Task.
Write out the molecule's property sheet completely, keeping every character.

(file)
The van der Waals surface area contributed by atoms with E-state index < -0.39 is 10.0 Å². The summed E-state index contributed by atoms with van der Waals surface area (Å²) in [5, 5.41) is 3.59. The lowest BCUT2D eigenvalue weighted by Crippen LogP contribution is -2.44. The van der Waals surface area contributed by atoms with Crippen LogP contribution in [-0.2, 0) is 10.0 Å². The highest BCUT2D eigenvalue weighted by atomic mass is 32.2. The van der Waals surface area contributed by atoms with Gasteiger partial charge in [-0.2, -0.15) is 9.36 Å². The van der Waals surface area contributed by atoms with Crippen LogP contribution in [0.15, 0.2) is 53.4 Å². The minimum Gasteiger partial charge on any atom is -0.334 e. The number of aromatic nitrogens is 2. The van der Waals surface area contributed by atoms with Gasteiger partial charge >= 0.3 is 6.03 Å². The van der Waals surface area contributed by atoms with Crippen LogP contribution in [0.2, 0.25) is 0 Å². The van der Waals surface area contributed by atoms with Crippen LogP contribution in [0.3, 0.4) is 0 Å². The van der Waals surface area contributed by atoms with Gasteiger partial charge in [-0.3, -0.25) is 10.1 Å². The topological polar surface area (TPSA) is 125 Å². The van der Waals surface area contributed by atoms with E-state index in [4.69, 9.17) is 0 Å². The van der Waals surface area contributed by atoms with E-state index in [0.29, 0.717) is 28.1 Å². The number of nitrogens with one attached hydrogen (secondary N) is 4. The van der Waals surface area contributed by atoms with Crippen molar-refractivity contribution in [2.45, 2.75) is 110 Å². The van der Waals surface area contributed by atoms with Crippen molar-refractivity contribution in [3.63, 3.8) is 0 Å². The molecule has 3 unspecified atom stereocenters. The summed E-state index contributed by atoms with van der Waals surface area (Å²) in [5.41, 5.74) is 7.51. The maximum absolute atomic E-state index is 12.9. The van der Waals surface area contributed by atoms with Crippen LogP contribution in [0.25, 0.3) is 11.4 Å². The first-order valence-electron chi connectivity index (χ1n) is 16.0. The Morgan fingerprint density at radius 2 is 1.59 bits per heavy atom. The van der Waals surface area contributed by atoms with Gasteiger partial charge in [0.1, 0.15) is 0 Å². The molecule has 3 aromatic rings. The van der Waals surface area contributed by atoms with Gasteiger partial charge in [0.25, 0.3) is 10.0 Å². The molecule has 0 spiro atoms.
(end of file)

The van der Waals surface area contributed by atoms with E-state index < -0.39 is 10.0 Å². The summed E-state index contributed by atoms with van der Waals surface area (Å²) in [5, 5.41) is 3.59. The lowest BCUT2D eigenvalue weighted by Crippen LogP contribution is -2.44. The van der Waals surface area contributed by atoms with Crippen LogP contribution in [-0.2, 0) is 10.0 Å². The highest BCUT2D eigenvalue weighted by atomic mass is 32.2. The van der Waals surface area contributed by atoms with Gasteiger partial charge in [-0.2, -0.15) is 9.36 Å². The van der Waals surface area contributed by atoms with Crippen LogP contribution in [0.15, 0.2) is 53.4 Å². The minimum Gasteiger partial charge on any atom is -0.334 e. The number of aromatic nitrogens is 2. The van der Waals surface area contributed by atoms with Gasteiger partial charge >= 0.3 is 6.03 Å². The van der Waals surface area contributed by atoms with Crippen LogP contribution in [0.2, 0.25) is 0 Å². The van der Waals surface area contributed by atoms with Crippen LogP contribution in [0.3, 0.4) is 0 Å². The van der Waals surface area contributed by atoms with Gasteiger partial charge in [-0.3, -0.25) is 10.1 Å². The topological polar surface area (TPSA) is 125 Å². The van der Waals surface area contributed by atoms with E-state index in [4.69, 9.17) is 0 Å². The van der Waals surface area contributed by atoms with E-state index in [0.29, 0.717) is 28.1 Å². The number of nitrogens with one attached hydrogen (secondary N) is 4. The van der Waals surface area contributed by atoms with Crippen molar-refractivity contribution in [2.45, 2.75) is 110 Å². The van der Waals surface area contributed by atoms with Crippen molar-refractivity contribution in [3.63, 3.8) is 0 Å². The molecule has 3 unspecified atom stereocenters. The summed E-state index contributed by atoms with van der Waals surface area (Å²) in [5.41, 5.74) is 7.51. The maximum absolute atomic E-state index is 12.9. The van der Waals surface area contributed by atoms with Crippen LogP contribution in [0.25, 0.3) is 11.4 Å². The first-order valence-electron chi connectivity index (χ1n) is 16.0. The Morgan fingerprint density at radius 2 is 1.59 bits per heavy atom. The van der Waals surface area contributed by atoms with Gasteiger partial charge in [0.1, 0.15) is 0 Å². The molecule has 3 aromatic rings. The van der Waals surface area contributed by atoms with Gasteiger partial charge in [0.25, 0.3) is 10.0 Å². The molecule has 0 spiro atoms.